I did come back and won here and there, then I had to have another surgery, because I had a plate in my arm. From beginning to end I competed for about ten years. Dan: You have taught thousands of students in many different environments. What, in your mind makes a good student of the martial arts? Master Kim: I like teaching someone who is patient, hard working, and has positive attitude; someone who is disciplined, who does things without being told, who will come in and do things on their own, and who is willing to help other people.
In order for you to be good at something you have to do it. If you want to be a good student, sometimes it helps if you teach others. Then you understand what it takes for a teacher to teach, so you appreciate it a little bit more. Master Kim: Sometimes I have no idea.
Teaching Martial Arts by Sang H. Kim
Some kids we get because the kids need someone to discipline them and yell at them and lay down the law. A lot of adults, back when I was taking classes, came to martial arts, not because they were looking for an alternative to health clubs but because they had a real interest in martial arts.
Who knows what kind of interest? Sometimes philosophy, the spiritual side, Eastern culture, or maybe they wanted to know how to fight. Many still come in because of the martial art side, the spirituality, the discipline. Dan: Some students seem to jump from one school to another, learning a little of this and a little of that before they really mastered anything. Do you think this helps or hurts? Master Kim: It depends on the person. So you go try something else to see if it fits your personality better.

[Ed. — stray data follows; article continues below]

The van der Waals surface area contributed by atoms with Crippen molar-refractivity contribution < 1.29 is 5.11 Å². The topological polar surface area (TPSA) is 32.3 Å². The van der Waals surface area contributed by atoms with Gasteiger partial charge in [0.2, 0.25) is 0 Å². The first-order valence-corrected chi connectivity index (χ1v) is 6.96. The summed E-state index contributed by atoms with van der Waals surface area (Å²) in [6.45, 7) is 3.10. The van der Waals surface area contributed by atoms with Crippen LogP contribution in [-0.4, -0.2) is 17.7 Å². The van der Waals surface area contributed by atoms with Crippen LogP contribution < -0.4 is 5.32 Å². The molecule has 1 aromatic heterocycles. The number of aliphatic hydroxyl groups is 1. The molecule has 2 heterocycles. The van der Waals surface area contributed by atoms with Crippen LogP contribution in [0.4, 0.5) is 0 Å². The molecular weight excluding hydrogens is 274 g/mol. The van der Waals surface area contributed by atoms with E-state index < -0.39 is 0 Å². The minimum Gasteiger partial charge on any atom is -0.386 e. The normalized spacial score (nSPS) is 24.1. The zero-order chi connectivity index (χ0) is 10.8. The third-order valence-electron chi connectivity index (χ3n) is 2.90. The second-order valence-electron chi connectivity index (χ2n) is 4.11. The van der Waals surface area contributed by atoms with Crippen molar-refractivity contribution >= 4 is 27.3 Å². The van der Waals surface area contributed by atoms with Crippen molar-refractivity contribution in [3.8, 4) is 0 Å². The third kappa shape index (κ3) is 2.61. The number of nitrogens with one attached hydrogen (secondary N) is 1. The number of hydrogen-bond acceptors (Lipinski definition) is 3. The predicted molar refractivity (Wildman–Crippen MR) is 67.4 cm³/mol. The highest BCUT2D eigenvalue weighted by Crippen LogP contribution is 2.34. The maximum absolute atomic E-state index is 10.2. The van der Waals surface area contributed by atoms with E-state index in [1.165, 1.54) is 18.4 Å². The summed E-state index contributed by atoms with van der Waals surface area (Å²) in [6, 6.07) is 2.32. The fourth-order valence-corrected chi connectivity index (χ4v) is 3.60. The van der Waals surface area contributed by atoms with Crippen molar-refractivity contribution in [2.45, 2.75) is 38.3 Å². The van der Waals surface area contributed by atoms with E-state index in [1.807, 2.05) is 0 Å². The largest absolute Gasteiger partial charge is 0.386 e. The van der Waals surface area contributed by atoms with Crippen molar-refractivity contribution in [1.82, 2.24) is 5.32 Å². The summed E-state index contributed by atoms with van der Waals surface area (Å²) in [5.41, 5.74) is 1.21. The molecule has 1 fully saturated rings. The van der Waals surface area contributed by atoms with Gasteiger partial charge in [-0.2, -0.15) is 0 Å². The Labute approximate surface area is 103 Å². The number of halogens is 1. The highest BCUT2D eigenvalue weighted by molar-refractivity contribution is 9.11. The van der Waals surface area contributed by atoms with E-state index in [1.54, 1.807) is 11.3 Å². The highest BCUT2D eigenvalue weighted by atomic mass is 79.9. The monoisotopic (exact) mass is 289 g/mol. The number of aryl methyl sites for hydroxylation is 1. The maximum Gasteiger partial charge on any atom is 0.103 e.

But generally, if you are there at least get the basics down. Maybe it translates in some ways and some things might be similar. But in the end you get too much of a mix and you have nothing. Dan: You teach a fairly traditional approach to martial arts, but you have also incorporated a lot of modern conditioning and competition techniques. Do you have a philosophy of tradition versus change in martial arts? Master Kim: I think you have to keep some of the tradition and the history so that you can really appreciate it.
The simple technology and science that existed when martial arts first started is different than what we have now. We know a lot more about the human body then they did then, so some things have to change. I figure they gotta know more than I do. If you go completely traditional you miss out on some things. A lot of training I do now includes a bit of cross training. But if you do everything the modern way, then you never learn why some things are done a certain way. I think you have to do both.
I teach kicking, punching, philosophy, spirituality, competition, the work out, a little bit about everything.
ABOUT US & WHAT WE TEACH
Some of the philosophy and spirituality gets stripped away. Their egos start getting in the way.
Dan: You got a degree from the University of Maryland and went to work in the corporate world for while. Then you decided to come back and teach martial arts full-time. What brought you back? Master Kim: I was still competing some when I graduated. It was about a year after my second surgery and I was still teaching. I went to work at an accounting firm. But they put me in accounting. But after six months, they did not let me apply. So I said forget that. I still remember how I had to do They gave me all these assignments, and I would be done within like a day or two day at the most.